Jack White Tribute Show, at James Street, Gives Back to Sweetwater Center Arts Fund on Oct. 28 

Halloween season is the perfect time to put on a tribute or cover show, because everyone’s in the mood to dress up and become someone new, even for a night. During Halloween weekend, several bands will be performing tunes spanning the career of Jack White, one of the spookiest dudes in rock ’n’ roll.

Jack White is most often recognized for his solo work, and his collaboration with Meg White in The White Stripes, but he’s also been a part of the bouncy indie-meets-classic-rock Raconteurs and the very classic-rock group The Dead Weather.

At the tribute show held at the James Street Gastropub, on Oct. 28, Memphis Hill will be performing tunes from The Dead Weather; Spish will be performing as The White Stripes; Working Breed will be tackling the Raconteurs; and Dhruva Krishna and a host of other musicians will be showing off White’s solo work.

Krishna, assistant venue manager at James Street, and Vic Cherubim, guitarist of Memphis Hill, have had the idea for this tribute show cooking since April. Between busy work and tour schedules, Cherubim and Krishna decided October would be the perfect time to honor Jack White.

“[Jack White’s] kind of a spooky dude,” Krishna says with a laugh. “I’m a big fan of his work and his range.”

“I, along with the rest of Memphis Hill, am a huge Jack White fan, in all of his iterations. We picked up a few Dead Weather covers over the last couple years that became staples of our live shows, beginning when Lucy Clabby joined the band,” explains Cherubim via email. “The songs are the perfect blend of sweet and heavy — they are just so much fun to play! I’m really looking forward to playing ‘Hang You From the Heavens’ and ‘60 Feet Tall,’ two of my all-time favorites.”

Although Cherubim isn’t from Pittsburgh and now lives in Boston, he says Pittsburgh is where his heart is. Memphis Hill is split between Boston and St. Louis, so the band is coming a long way to play the set.

“We are thrilled to come back to town to be with the community that we have grown to love so much over the past several years,” writes Cherubim. “The show features bands and musicians that are essentially a part of the same big happy family that’s gone from sweating it out in basement shows at The New North, to sharing stages at the Wilkins Block Party.

“We’ve been together for a while, and I can’t wait to be reunited with the team!”

If the family-reunion vibe and earnest excitement of bands playing music from one of their favorite musicians wasn’t sweet enough, the entire event is a fundraiser for the Sweetwater Arts Fund.

“Every single dollar from the door goes to Sweetwater,” says Krishna.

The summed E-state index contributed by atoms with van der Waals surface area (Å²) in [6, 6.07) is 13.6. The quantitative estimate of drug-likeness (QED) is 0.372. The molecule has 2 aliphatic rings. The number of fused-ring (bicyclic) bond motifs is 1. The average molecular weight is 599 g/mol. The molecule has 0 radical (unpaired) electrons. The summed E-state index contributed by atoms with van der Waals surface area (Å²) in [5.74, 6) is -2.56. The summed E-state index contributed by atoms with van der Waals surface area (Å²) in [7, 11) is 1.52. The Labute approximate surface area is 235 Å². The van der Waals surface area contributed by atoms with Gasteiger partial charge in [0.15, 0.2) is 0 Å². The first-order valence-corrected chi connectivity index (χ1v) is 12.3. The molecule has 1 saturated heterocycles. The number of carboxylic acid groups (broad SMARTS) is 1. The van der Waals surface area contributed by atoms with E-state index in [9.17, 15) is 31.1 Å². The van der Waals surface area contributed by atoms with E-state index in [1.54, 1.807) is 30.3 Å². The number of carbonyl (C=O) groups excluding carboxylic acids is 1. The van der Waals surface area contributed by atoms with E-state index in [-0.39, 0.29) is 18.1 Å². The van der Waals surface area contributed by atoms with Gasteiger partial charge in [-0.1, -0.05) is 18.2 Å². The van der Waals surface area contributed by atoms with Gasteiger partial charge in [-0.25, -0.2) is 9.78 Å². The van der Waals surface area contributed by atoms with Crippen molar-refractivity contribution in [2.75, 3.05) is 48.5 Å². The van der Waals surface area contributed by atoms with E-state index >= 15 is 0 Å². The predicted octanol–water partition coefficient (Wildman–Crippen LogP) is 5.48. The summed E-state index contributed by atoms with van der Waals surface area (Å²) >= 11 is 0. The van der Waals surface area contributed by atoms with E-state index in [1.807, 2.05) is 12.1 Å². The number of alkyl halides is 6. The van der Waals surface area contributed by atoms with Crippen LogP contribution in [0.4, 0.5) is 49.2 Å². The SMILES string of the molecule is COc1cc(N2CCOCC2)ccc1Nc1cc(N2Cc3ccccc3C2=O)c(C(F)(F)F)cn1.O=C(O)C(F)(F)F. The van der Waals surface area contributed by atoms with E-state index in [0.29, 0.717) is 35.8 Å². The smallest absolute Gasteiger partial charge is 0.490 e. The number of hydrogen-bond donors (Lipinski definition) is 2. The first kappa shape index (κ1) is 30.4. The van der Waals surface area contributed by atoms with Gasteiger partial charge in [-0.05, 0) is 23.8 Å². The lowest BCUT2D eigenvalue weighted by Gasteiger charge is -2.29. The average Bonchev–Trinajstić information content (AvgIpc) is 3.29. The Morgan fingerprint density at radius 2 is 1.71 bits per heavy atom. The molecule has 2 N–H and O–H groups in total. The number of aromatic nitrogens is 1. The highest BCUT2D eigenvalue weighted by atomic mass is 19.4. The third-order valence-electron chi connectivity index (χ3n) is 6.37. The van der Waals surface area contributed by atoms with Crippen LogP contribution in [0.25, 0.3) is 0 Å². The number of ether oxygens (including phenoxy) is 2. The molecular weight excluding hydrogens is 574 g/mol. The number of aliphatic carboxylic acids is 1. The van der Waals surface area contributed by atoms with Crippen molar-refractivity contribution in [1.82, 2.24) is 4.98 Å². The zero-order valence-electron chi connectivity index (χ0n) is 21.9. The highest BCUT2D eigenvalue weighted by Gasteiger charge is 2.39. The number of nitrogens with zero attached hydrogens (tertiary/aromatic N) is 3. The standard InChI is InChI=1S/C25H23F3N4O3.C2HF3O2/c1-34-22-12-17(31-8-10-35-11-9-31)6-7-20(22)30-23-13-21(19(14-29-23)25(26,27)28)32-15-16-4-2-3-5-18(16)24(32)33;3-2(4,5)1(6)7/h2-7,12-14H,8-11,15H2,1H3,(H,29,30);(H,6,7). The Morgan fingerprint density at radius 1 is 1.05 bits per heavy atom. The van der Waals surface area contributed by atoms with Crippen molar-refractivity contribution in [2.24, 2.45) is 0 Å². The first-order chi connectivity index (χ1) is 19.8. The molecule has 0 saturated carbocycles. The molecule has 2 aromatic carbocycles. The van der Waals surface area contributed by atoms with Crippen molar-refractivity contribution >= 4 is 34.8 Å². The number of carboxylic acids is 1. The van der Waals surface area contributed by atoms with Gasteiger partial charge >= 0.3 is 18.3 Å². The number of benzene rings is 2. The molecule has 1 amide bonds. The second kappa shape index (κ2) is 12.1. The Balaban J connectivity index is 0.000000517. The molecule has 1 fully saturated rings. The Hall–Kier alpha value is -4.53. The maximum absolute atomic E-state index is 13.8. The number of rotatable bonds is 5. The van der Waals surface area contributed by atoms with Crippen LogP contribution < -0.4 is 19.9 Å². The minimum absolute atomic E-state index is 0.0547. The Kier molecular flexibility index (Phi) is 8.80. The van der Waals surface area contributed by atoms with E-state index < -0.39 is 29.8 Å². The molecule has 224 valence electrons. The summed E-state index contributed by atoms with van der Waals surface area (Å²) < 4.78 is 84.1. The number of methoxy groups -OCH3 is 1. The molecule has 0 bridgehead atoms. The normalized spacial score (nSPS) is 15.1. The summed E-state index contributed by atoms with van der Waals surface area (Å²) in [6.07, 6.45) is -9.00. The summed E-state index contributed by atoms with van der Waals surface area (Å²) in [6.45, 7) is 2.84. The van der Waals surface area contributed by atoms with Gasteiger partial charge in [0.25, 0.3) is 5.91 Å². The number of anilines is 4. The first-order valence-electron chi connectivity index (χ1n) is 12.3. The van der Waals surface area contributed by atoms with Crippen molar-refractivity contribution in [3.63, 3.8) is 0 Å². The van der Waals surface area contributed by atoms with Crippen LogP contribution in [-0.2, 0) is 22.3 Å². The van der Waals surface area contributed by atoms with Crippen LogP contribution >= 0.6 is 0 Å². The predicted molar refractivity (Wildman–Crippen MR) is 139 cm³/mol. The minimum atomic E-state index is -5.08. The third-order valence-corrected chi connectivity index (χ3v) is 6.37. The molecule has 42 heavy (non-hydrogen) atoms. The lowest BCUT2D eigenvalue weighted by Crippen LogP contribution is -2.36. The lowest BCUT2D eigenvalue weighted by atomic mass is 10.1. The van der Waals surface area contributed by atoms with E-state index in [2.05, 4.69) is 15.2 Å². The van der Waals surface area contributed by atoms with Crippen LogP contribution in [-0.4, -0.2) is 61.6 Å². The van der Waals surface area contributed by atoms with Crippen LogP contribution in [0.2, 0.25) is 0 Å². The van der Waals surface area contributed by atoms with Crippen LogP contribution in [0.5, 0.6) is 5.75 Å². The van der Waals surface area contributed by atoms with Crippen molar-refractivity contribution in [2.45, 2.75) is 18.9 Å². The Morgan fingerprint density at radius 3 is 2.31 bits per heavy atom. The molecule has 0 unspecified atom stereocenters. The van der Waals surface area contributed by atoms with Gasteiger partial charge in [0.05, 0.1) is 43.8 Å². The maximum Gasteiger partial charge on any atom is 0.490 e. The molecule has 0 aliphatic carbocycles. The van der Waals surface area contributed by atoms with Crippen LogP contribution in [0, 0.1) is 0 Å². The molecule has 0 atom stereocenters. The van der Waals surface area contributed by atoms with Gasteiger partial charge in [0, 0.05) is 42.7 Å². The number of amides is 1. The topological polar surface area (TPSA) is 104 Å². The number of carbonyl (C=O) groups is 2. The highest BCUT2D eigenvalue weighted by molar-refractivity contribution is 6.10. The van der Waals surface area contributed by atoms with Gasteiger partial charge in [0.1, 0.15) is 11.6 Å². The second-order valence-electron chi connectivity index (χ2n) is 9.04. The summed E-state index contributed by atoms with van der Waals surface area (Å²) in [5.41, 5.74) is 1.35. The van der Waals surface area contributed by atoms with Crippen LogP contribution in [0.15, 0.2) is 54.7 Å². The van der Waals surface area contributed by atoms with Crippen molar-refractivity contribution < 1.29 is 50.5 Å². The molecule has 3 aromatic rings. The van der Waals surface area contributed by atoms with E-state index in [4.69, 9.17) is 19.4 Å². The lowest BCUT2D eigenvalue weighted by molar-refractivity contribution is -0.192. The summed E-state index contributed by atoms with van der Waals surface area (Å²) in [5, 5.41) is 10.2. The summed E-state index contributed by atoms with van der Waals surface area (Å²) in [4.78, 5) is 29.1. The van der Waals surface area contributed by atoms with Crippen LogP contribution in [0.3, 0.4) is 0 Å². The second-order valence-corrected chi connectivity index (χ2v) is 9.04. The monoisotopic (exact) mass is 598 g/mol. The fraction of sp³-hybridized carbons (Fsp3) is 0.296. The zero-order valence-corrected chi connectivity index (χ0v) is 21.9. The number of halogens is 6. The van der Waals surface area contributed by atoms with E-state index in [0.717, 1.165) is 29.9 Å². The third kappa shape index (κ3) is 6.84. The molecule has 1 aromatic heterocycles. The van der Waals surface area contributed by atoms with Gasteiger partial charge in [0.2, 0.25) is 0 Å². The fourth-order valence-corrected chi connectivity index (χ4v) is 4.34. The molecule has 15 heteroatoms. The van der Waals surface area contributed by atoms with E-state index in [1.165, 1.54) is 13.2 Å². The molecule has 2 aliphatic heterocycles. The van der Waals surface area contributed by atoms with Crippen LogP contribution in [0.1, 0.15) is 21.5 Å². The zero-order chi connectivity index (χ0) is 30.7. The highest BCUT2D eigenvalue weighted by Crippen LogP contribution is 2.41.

When the duo was plotting this tribute show, they knew they wanted it to be a benefit performance. Cherubim had done some digging to find a local cause that connected people with the arts.

“I think the unfortunate reality is that music and art is being valued less and less today. Music and art classes are always the first to go when schools are underfunded, Trump proposed completely defunding the National Endowment for the Arts and the National Endowment for Humanities last spring, etc.,” writes Cherubim.

But Sweetwater addresses that challenge, combining music and education with a community focus.

“Their mission of building community through music and art resounded very strongly with me, and it fits quite well with all that Memphis Hill and The South crew stands for,” writes Cherubim.

The money from this event will be donated to the Sweetwater Community Arts Education Fund, a scholarship program that allows community members who can’t afford classes at Sweetwater Center For the Arts to access its services; Sweetwater plans to give out 100 scholarships by the end of the year. Classes are offered across the creative spectrum, from culinary arts to visual and audio arts. Sweetwater is also a cultural institution in the Sewickley community, where it has been operating since the late 1980s.

A benefit show like this, rooted in a tight-knit community of musicians, is exemplary of the environment James Street Gastropub has built over the years. Somewhat unexpectedly, this will be one of the final shows at the bar. James Street is shutting its doors voluntarily after a host of complaints about noise to the state Bureau of Liquor Control Enforcement. The show takes place just 15 days before the venue shuts closes.

The event is a way for one community hub to use its remaining time to help another; it’s just one of the many ways James Street has given back to the Pittsburgh community.

“At James Street, we do things differently than most people,” says Krishna. “It’s a really good community, and that bleeds into the events we do. We take chances on events and take sentimental input, so we are happy to book benefit shows and not charge a room fee.

“Community is at the heart of what we do.”

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